Just days before the 2004 federal election, there was a memorable exchange of verbiage that helped to define both the narrative and the outcome of the campaign. After Alberta Premier Ralph Klein’s curiously-timed announcement that his government planned to deliberately challenge the restrictions of the Canada Health Act (with details to come two days after election day), Paul Martin bravely rode his moral high horse to the defense of the ideals of public health care. Stephen Harper and the Conservatives were among those trampled by the stampeding platitudes.

Calling Klein and Harper a “deadly duo,” Martin charged that Klein was “hoping he’ll have a silent partner in Ottawa by the name of Stephen Harper, someone who will not speak up for the Canada Health Actâe¦ Well, unlike Stephen Harper, I do care. I will look Ralph Klein in the eye and I will say ‘no.’ Unlike Stephen Harper, I will defend medicare.”

So, pardon us for asking Paul, but how has that strategy been working for you? When you looked Ralph Klein in the eye, did he meet your gaze or look away? When you said “no” did he stop what he was doing or did he ignore you and go ahead with his plans for privatization? When you defended medicare with your brave words of support, did all of the problems of the health care system suddenly disappear? If, as it seems, this strategy hasn’t worked quite as well as you said it would, isn’t it time to come up with a new strategy?

The thing is, Paul, I don’t think that you’re really all that interested in the state of the health care system unless you can use it as a club with which to beat the Conservatives. While there’s little doubt that a Harper-led government would do virtually nothing to stop the rush to privatization (and would probably do plenty to encourage it), Canada’s health care system hasn’t exactly prospered under your tender loving care, has it?

It’s funny that, in the same speech in which you promised to stand up to Ralph Klein, you also said that you would repair health care “come hell or high water” since those are exactly the same words that you used in your 1995 budget speech to describe your resolve on fighting the federal deficit. And, for that, you deserve a lot of the blame for a great deal of the hell and most of the high water that has plagued health care since you started cutting transfer payments to the provinces. Sure, your balance sheet looks good (in fact, if you were stating the numbers honestly, it would look even better), but health care isn’t doing so well. You wouldn’t have needed to “fix health care for a generation” — or at least say that you were doing so — if you hadn’t already broken it for all generations.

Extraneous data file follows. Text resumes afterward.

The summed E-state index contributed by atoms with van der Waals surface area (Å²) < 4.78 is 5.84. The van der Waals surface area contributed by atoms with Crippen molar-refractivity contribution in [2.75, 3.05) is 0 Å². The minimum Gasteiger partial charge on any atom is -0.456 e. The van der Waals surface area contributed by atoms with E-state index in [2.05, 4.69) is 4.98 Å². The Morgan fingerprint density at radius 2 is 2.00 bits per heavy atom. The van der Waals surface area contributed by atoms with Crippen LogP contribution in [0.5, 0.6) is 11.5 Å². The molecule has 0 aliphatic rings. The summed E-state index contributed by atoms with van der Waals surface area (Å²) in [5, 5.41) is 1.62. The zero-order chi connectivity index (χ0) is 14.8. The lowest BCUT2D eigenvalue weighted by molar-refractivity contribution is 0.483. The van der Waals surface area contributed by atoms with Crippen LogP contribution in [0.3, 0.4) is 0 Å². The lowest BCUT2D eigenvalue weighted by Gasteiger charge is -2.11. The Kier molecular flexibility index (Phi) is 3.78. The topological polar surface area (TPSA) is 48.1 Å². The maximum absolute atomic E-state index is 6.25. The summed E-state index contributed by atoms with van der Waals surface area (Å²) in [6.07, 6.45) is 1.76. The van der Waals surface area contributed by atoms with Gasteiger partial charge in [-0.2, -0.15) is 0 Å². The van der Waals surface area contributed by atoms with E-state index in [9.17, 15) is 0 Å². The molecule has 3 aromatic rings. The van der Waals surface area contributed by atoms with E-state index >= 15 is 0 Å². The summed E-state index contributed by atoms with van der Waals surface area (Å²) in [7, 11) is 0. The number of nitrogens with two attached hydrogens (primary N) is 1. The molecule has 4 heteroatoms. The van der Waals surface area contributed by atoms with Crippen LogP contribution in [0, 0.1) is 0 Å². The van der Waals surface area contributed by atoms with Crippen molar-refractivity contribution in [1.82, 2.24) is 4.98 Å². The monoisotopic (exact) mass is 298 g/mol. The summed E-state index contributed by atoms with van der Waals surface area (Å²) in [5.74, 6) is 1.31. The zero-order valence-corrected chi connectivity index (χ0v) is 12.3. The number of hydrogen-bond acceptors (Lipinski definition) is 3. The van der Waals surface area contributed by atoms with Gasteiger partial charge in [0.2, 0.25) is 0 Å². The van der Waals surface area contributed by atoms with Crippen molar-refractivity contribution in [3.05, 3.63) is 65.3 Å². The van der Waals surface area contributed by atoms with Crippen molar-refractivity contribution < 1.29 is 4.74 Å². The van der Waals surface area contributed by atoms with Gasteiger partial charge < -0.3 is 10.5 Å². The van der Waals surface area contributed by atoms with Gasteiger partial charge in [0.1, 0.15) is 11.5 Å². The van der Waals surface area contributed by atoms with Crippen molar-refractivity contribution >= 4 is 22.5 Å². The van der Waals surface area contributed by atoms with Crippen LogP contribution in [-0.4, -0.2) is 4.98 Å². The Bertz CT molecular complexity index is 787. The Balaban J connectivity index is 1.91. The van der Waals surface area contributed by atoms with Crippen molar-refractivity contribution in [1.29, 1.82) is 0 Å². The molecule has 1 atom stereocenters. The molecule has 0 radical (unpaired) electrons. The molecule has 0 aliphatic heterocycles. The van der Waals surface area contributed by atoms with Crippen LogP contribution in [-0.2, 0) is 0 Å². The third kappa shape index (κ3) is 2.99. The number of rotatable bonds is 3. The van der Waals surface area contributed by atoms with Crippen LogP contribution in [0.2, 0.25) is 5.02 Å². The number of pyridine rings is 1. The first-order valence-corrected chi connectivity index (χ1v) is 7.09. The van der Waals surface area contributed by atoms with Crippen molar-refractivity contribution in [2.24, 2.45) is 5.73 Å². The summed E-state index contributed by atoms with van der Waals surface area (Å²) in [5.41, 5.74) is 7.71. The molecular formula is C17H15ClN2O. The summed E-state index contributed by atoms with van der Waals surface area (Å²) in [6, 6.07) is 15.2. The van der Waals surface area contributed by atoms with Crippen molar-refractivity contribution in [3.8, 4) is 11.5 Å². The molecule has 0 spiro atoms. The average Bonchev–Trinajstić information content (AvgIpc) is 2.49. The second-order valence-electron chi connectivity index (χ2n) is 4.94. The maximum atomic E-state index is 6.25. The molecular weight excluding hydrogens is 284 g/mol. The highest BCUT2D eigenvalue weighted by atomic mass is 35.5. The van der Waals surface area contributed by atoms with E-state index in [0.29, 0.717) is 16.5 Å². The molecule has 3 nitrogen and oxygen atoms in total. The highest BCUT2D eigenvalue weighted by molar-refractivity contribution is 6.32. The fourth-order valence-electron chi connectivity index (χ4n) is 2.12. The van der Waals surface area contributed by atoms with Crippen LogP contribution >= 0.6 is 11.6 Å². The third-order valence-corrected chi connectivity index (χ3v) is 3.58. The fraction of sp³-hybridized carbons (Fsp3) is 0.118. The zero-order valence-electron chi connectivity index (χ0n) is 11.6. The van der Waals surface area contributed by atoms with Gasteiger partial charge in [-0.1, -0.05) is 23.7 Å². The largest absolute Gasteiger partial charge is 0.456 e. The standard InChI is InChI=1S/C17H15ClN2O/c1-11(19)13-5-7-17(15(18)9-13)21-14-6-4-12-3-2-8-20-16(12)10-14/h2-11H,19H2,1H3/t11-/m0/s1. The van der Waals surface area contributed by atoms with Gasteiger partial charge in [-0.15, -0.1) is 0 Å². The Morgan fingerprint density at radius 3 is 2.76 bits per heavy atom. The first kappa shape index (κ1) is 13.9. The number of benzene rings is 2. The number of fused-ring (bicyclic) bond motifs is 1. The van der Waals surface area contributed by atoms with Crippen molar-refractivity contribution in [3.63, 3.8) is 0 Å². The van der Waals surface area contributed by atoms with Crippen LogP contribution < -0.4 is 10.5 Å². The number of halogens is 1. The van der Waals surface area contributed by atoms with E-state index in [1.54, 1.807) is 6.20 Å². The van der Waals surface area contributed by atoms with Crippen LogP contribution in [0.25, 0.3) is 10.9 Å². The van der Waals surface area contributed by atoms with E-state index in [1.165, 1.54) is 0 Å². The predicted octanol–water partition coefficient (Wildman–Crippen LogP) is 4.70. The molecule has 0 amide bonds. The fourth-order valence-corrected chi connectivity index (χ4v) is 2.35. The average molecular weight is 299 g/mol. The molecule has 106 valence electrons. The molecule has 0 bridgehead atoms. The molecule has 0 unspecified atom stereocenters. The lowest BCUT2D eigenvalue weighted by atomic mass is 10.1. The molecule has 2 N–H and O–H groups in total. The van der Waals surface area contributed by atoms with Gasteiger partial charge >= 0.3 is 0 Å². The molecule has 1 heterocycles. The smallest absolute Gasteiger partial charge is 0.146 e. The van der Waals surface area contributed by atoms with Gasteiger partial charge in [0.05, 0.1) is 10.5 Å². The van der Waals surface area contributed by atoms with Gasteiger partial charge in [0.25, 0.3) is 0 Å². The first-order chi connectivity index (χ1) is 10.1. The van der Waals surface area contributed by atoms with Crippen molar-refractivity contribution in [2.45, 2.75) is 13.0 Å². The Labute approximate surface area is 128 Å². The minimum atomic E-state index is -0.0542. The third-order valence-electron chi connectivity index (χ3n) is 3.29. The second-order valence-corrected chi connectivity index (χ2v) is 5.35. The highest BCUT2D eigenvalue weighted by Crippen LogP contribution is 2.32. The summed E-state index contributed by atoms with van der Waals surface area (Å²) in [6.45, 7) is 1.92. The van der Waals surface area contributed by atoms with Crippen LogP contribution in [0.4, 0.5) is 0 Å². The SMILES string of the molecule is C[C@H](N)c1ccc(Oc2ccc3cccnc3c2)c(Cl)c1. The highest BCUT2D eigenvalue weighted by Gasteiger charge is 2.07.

The skirmish is as much about Alberta provincial politics as it is about federal politics. Ralph Klein doesn’t have any real threats to his hold on power in Alberta (except for the leadership aspirants in his own caucus), and that can’t be much fun for him. He needs to keep picking fights with Ottawa or he gets bored. Opposing same sex marriage excites the social conservatives, but ideological conservatives need something more substantive (and also less futile).

If Klein simply went on doing what Alberta and most other provinces (most notably Martin’s own province of Quebec) have been doing for years without any fanfare or repercussions from the federal government, few Canadians outside of those involved in the health care system and organizations such as the Council of Canadians would have noticed that public health care was being whittled away. But, Klein wanted to show Albertans that he was standing up to the “eastern bastards” that he once hoped would “freeze in the dark.”

Klein’s actions and words have clearly hurt Harper politically, but there is no reason that they should have helped Martin, who has virtually no credibility on health care (rather than helping NDP leader Jack Layton, who has considerable credibility in this area). Martin may want to present himself as the champion of public medicare, but if all he can manage is looking recalcitrant premiers in the eye and saying “no” then he’s like Superman on an all-kryptonite diet.

Of late, Martin hasn’t even managed that much. After the Supreme Court said that governments needed to do more than guarantee access to waiting lists if they want to prohibit for-profit providers from moving into their turf, Martin said little and did nothing. After Quebec Health Minister Philippe Couillard indicated that he personally supported the direction implied by the court decision, Martin not only did nothing, but also said nothing (apparently, it’s only Alberta politicians who he can look in the eye and tell them “no”). After Klein launched his so-called third way on health care (which is getting pretty close to the American way), Martin responded with nothing but hot air.

When it comes right down to it, after the rhetoric is stripped away, Paul Martin isn’t really that much “unlike Stephen Harper” on health care. Neither of them can be trusted to protect it against the growth of for-profit health care.


Scott Piatkowski

Scott Piatkowski is a former columnist for rabble.ca. He wrote a weekly column for 13 years that appeared in the Waterloo Chronicle, the Woolwich Observer and ECHO Weekly. He has also written for Straight...